Dunes and Nudes

Have you read The Joys of Indoor Plumbing? You might want to read that first.

Following a fine night’s sleep I awake feeling a bit like a princess in my fabulous room. I, once again, pop in my shower and head down for breakfast which is served at 9:00am. Everyone in the house is there except one couple. Marv, the owner, goes on up to wake them (hmmm, I guess breakfast is required) and, before long, eight of us are seated at the table. Marv, one of the owners, is the front-of-house man and Marv’s wife, Laurie, works behind the scenes. Marv also loves to cook and, besides the homemade jams, mango/strawberry juice, spinach soufflé with raspberry chipotle sauce and cinnamon walnut bread, there are about five more things that I feel it necessary to eat every last bite of as to not insult our hosts (yeh, that’s it).

During breakfast Marv tells us about the various activities available to do in the area. There’s the Sea Lion Cave, climbing or riding a buggy on the sand dunes, touring the lighthouse and countless other options. I decide to walk through town and visit some of the quaint and quirky shops there. After buying a purse and some gifts, I make a call to Sand Dunes Frontier, an adventure sand dunes touring company Marv has recommended.

Dune Buggy

Within an hour, I arrive at Sand Dunes Frontier and head to the public restroom to change my clothes as I’m told I’ll get sand in all my nooks and crannies. Oh yay, again! There will be no exfoliation facials required after this trip. In just a few minutes I’m strapped into a four person dune buggy for a Sand Rail Tour with Mike and Mary Joe and Bob, our guide. Bob tells us it’s his first day on the job which, I think, he finds humorous. This would be a good time to let you in on my fear. I like adventure. In fact, from time to time, I’ve been called an adrenaline addict. Olympic bobsled run? Done that. Ultra lighting? Let’s fly! White water rafting? Take me to the river (ha!). Skydiving? Twice! Driving or riding in a vehicle up or down steep hills? Scares me to death, and I avoid it at all costs. I have no idea why. I think that might have been the cause of my death in a previous life. In the interest of letting you know if it’s worth doing, I’m biting the bullet (or at least a bunch of sand).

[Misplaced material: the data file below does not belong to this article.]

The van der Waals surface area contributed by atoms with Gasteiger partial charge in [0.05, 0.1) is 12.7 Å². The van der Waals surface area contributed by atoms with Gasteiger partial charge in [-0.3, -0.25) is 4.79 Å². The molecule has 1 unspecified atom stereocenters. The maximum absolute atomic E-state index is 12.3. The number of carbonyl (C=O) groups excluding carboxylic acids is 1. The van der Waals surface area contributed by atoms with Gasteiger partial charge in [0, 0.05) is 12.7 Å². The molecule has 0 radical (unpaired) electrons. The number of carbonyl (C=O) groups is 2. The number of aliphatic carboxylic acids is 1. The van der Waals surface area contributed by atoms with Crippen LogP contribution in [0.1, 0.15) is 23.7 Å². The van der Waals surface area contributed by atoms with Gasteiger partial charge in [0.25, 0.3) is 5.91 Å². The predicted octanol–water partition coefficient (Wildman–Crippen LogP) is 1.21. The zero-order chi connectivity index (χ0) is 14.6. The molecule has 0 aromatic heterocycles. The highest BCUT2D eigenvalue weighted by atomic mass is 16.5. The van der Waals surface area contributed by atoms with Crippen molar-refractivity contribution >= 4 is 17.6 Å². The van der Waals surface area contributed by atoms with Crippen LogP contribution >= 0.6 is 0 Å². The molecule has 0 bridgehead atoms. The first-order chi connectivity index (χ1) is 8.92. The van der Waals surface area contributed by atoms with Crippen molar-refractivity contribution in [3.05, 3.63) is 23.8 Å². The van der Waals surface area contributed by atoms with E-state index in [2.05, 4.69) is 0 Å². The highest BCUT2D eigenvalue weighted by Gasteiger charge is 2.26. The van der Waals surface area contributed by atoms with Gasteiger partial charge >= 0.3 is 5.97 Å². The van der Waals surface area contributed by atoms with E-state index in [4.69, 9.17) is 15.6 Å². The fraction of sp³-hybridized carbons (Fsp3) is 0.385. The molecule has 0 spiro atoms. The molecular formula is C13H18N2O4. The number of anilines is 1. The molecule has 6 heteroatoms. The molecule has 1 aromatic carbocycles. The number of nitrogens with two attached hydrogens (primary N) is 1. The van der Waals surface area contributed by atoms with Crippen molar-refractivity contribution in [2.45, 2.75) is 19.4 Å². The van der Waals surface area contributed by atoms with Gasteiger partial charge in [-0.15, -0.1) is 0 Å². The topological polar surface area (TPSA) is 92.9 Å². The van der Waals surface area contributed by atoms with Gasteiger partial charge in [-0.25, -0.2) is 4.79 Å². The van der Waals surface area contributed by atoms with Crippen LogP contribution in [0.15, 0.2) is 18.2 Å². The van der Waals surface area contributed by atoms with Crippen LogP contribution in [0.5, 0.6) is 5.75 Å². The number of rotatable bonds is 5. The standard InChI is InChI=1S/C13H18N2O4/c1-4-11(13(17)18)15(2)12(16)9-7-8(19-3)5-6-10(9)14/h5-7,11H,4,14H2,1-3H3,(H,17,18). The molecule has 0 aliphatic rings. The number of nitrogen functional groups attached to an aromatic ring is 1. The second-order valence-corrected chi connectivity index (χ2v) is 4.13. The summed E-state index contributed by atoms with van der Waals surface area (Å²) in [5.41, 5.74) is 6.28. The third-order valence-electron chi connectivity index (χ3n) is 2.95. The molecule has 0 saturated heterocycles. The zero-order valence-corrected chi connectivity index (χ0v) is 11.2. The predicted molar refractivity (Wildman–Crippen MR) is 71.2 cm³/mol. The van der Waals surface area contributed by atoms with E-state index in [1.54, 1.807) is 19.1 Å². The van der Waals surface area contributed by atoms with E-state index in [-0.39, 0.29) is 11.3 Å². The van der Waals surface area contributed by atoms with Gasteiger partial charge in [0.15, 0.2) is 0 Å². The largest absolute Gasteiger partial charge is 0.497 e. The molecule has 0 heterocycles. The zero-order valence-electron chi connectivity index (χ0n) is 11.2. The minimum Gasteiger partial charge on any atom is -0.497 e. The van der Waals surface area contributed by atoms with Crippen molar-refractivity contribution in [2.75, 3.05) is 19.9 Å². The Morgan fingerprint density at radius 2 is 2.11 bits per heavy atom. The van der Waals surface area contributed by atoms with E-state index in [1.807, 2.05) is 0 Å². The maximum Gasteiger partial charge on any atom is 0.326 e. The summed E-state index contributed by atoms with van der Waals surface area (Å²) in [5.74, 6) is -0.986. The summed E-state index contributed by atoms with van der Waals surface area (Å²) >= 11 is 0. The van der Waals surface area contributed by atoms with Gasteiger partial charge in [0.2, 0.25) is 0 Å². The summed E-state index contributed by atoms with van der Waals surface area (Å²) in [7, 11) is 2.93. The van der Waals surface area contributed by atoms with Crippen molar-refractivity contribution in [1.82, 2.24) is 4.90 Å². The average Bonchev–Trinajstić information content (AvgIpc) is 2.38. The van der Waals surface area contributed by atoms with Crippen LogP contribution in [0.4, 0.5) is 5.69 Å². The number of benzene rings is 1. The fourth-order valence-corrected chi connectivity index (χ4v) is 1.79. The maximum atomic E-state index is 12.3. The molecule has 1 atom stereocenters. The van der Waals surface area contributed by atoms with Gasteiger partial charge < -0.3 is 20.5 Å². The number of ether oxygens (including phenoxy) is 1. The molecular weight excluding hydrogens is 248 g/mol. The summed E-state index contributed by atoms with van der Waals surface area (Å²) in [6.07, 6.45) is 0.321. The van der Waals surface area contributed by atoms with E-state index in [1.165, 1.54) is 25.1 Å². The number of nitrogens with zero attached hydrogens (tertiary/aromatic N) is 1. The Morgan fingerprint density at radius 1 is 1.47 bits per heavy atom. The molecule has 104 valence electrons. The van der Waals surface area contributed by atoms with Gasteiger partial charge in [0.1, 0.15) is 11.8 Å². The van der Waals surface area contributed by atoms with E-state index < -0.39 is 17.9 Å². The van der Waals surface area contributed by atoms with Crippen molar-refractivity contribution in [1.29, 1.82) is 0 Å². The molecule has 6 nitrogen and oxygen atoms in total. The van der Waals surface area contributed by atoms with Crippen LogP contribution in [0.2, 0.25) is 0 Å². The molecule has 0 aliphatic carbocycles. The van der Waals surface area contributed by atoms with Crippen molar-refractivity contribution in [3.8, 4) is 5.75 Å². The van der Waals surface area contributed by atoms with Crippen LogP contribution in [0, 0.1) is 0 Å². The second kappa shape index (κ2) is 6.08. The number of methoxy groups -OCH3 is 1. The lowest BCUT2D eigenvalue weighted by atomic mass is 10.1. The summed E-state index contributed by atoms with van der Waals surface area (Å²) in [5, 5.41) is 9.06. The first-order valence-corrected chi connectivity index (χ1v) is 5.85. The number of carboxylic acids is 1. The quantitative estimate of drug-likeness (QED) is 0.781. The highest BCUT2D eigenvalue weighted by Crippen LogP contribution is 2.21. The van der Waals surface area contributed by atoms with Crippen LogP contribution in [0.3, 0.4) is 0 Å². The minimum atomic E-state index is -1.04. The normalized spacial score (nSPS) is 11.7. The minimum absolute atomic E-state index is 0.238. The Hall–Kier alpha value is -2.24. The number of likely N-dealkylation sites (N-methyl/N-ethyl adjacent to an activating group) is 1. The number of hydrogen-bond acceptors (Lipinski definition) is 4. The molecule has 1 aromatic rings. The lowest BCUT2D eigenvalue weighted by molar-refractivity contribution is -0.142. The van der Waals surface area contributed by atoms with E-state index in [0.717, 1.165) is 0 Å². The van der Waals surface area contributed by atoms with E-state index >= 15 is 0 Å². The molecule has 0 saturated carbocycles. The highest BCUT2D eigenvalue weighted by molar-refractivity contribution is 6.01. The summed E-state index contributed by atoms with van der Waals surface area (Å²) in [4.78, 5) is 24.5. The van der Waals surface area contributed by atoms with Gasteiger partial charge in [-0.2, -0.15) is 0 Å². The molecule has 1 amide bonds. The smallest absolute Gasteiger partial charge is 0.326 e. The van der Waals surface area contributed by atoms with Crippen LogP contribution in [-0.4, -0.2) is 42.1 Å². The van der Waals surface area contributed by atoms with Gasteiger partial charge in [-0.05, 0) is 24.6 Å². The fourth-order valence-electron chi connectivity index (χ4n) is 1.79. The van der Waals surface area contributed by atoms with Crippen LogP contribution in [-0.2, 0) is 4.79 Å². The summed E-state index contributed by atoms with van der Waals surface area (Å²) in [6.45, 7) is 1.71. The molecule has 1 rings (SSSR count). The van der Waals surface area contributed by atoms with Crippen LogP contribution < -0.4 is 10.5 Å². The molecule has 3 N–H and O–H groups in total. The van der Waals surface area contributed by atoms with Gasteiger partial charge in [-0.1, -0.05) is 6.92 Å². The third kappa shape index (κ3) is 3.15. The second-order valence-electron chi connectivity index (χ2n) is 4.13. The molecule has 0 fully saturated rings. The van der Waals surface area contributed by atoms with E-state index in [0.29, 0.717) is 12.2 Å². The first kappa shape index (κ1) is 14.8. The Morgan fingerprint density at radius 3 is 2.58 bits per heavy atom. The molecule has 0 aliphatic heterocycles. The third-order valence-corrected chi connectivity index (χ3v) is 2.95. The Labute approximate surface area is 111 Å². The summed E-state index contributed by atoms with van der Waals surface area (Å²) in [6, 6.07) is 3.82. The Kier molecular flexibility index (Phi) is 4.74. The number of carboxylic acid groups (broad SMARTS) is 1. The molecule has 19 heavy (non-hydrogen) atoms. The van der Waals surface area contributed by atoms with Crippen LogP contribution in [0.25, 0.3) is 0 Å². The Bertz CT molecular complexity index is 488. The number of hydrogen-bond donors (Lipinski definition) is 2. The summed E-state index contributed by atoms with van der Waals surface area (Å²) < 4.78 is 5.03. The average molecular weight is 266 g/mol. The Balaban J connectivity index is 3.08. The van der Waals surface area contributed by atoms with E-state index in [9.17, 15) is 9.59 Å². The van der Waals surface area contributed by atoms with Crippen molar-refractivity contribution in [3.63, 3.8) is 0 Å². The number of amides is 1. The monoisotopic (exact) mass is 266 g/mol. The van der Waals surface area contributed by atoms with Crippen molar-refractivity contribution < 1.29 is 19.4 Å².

Bob the Guide

We begin by driving down a dirt road behind Frontier and before you know it, we’re staring up at a 300 foot sand dune. This is where Bob starts having fun. Suddenly we’re flying up the dune. Once at the top, Bob stops the car so that we’re looking down. . . straight down. Bob exits the car and points out the ocean, the pine islands and other sites and tells us that the dunes are currently at about 300 feet but, by the end of the summer, the winds will cause them to grow to about 600 feet. I could really start to appreciate the beauty if only I weren’t concerned about, you know, dying at any moment. Bob takes some photos for us and gets back in the car. I recheck my four-point harness, say a prayer and grab on to Mary Jo’s leg. From there we fly all around the dunes; sometimes straight up, sometimes traveling parallel along the side and sometimes doing a u-shaped up and down (that’s the scariest).